"If circuit values of the various components remained constant, this circuit approach would provide a consistent response to swell and overvoltage conditions. Circuit values are not constant, however, and can vary significantly with changes in component temperature, for example. The relay coil resistance, for instance, can vary by more than 20% as the relay temperature rises from 25.degree. C. to 50.degree. C. Because the coil resistance determines the coil current (and relay core magnetic force) for a given relay coil voltage, changes in coil resistance can dramatically affect the relay coil voltage necessary to maintain the normally-open relay contacts in a closed state. As a result, changes in ambient and component temperature can significantly affect the operation of such discrete semiconductor overvoltage circuits. Testing of these types of circuits shows significant changes in cut-out voltage (10% reduction) as the temperature of the relay rises from room temperature to full-load temperature (i.e., the temperature that the relay rises to after one hour at full resistive load).
"The problem with this degree of temperature related cut-out voltage variation is that, if the device in question heats up as a result of continuous full load, the cut-out voltage could drop to a level where nuisance tripping (turning off) of connected equipment could result. For devices that are designed to improve connected equipment uptime, these types of overvoltage circuits represent a significant limitation."
In addition to the background information obtained for this patent, VerticalNews journalists also obtained the inventors' summary information for this patent: "Described herein is a hybrid switch circuit for coupling an AC power supply to a load. The circuit includes a hybrid switch that couples an input conductor connected to the AC power supply to an output conductor connected to the load. The hybrid switch comprises one or more power semiconductors, such as a triac or power MOSFETs, in parallel with an electromagnetic relay. When switched on, the power semiconductor provides a conductive path for the AC voltage between the input and output conductors. When closed, the relay provides a conductive path between the input and output conductors that bypasses the power semiconductor. A control circuit switches the hybrid switch from a non-conductive state to a conductive state by switching on the power semiconductor at a zero-voltage crossing of the AC voltage and subsequently closing the relay. The control circuit switches the hybrid switch from a conductive state to a non-conductive state by opening the relay and subsequently turning off the power semiconductor at a zero crossing of the load current. By first switching on the power semiconductor at a zero-voltage crossing of the AC supply voltage, a rapid connection is achieved without excessive in-rush current. Subsequent closing of the relay avoids contact bounce and arcing and provides a low steady-state resistance in the conductor by bypassing the power semiconductor.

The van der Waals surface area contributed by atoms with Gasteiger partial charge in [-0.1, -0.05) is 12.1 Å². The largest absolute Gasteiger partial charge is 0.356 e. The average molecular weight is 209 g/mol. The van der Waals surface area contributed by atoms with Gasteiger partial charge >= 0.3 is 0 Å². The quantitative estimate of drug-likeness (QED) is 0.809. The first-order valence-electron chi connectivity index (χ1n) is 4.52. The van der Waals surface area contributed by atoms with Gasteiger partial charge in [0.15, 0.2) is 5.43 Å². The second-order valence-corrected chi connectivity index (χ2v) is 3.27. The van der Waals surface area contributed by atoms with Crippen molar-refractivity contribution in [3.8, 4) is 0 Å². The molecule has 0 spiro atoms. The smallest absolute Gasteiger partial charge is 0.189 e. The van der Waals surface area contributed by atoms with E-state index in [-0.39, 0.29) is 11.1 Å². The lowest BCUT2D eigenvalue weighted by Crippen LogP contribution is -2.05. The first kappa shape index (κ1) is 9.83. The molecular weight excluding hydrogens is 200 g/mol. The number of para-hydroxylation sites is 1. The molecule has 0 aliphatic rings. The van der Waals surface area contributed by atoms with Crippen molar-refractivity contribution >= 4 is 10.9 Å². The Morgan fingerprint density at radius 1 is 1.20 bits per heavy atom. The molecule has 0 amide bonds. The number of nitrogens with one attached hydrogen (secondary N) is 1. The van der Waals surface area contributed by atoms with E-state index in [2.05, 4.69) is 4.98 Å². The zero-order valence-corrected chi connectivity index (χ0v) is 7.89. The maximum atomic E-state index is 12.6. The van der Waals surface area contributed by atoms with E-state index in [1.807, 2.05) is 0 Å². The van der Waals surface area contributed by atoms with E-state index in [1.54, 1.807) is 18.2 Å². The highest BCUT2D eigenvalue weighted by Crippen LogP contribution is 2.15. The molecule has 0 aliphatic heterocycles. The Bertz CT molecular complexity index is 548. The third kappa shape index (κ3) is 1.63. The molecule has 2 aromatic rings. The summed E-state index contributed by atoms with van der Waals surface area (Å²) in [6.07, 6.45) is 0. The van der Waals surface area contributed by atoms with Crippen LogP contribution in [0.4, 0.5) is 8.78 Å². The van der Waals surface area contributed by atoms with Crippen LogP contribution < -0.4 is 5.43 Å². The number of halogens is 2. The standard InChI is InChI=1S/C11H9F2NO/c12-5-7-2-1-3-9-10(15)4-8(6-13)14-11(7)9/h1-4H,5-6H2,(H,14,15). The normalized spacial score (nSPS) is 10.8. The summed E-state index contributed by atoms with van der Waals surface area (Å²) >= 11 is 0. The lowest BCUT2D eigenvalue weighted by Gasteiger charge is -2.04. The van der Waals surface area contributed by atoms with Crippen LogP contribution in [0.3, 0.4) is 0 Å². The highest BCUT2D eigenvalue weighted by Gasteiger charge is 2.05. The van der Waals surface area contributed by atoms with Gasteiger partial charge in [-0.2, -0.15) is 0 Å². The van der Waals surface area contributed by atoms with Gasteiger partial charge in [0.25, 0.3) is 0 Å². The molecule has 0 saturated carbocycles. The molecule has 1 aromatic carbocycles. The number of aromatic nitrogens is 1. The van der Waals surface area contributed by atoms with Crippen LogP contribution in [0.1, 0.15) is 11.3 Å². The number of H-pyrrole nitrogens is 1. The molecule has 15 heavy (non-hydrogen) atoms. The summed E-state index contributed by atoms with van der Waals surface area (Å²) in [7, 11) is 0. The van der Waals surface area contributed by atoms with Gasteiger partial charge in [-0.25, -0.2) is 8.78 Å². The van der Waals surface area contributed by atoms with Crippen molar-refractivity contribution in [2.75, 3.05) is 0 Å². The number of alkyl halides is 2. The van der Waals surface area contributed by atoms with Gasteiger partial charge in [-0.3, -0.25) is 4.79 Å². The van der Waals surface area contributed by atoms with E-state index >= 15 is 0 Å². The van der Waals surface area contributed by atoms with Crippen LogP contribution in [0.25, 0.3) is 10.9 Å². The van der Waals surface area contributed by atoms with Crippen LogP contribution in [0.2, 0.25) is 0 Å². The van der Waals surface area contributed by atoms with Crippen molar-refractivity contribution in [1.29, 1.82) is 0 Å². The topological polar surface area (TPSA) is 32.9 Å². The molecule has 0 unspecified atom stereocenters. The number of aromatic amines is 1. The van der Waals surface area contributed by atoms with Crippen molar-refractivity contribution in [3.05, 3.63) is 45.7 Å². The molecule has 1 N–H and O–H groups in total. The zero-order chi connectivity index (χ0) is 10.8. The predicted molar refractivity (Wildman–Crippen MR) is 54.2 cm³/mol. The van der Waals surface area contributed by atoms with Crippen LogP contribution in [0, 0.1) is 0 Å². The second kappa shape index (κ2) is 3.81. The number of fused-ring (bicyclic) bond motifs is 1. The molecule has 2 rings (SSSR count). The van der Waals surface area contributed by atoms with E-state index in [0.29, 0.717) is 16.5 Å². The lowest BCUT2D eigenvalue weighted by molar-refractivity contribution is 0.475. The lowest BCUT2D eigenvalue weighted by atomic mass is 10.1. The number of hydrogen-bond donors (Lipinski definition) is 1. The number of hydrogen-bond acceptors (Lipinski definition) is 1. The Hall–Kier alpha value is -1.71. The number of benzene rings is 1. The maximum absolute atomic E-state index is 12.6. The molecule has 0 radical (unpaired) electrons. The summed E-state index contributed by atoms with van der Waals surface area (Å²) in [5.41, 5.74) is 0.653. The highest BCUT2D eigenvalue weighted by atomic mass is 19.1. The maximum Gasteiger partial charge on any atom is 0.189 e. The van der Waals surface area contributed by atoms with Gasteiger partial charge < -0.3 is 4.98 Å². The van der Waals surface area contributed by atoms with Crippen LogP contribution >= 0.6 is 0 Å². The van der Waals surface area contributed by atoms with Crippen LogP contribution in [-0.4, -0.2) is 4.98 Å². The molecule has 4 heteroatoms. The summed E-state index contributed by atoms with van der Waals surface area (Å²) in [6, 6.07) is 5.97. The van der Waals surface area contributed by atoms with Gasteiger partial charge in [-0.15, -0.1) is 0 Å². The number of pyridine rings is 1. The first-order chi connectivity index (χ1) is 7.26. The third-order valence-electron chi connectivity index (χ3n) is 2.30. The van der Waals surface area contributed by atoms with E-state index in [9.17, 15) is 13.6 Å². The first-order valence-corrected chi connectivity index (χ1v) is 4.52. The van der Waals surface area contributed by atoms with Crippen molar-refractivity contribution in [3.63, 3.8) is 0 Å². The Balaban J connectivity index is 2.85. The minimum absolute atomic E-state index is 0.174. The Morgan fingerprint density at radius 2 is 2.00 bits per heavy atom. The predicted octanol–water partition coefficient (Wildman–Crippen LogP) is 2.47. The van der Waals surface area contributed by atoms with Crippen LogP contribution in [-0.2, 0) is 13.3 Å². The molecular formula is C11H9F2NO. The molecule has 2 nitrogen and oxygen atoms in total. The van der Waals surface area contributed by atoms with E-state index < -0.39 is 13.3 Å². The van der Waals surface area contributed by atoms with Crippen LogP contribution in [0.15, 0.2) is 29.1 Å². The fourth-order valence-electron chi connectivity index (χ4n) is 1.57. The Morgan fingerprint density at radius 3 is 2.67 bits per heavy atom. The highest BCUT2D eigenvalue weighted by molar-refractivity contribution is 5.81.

"The hybrid switch can be controlled in response to observations about certain operating conditions that, when compared to predefined operating limits, indicate whether or not a fault condition exists. A hybrid switch control circuit can include one or more condition sensing circuits that indicate conditions outside pre-defined operating limits such as overvoltage, under-voltage, over-current, and over-temperature conditions as well as various wiring fault conditions. According to one approach, each of these condition sensing circuits employs an operational amplifier that compares a temperature-stable reference voltage to a signal indicating an operating condition, and the result of this comparison indicates whether a fault condition exists. The outputs of a number of such condition sensing circuits can be connected in a wired-AND configuration to generate a switch control signal that controls the state of the hybrid switch, whereby if any of the condition sensing circuits indicates a fault condition, the hybrid switch is switched to a non-conductive state to protect downstream device components and connected equipment. According to another approach, the condition sensing circuits can be implemented with a microcontroller that evaluates overvoltage, under-voltage, over-temperature, and wiring fault conditions and generates one or more switch control signals to control the state of the hybrid switch.
"The above and still further features and advantages of the present invention will become apparent upon consideration of the following definitions, descriptions and descriptive figures of specific embodiments thereof wherein like reference numerals in the various figures are utilized to designate like components. While these descriptions go into specific details of the invention, it should be understood that variations may and do exist and would be apparent to those skilled in the art based on the descriptions herein."
URL and more information on this patent, see: Billingsley, Richard J.; Dawley, Robert A.. Hybrid Switch Circuit. U.S. Patent Number 8614866, filed
Keywords for this news article include: Semiconductor,
Our reports deliver fact-based news of research and discoveries from around the world. Copyright 2014, NewsRx LLC
Most Popular Stories
- Top Hispanic Tech Companies Push for the Top
- 5 Notable Hispanic Technology Executives
- Taco Bell Rings Up Breakfast Menu
- Russia, Crimea Discuss Referendum
- California Establishes Center for Coffee Study
- Visa, MasterCard Team Up to Focus on Payment Security
- China Urges Malaysia Flight Emergency Response
- For Obama, a Last Stab at Improving Ties with Capitol Hill
- Sunday Starts Daylight Saving Time
- Three Americans on Missing Malaysia Airlines Plane: State Department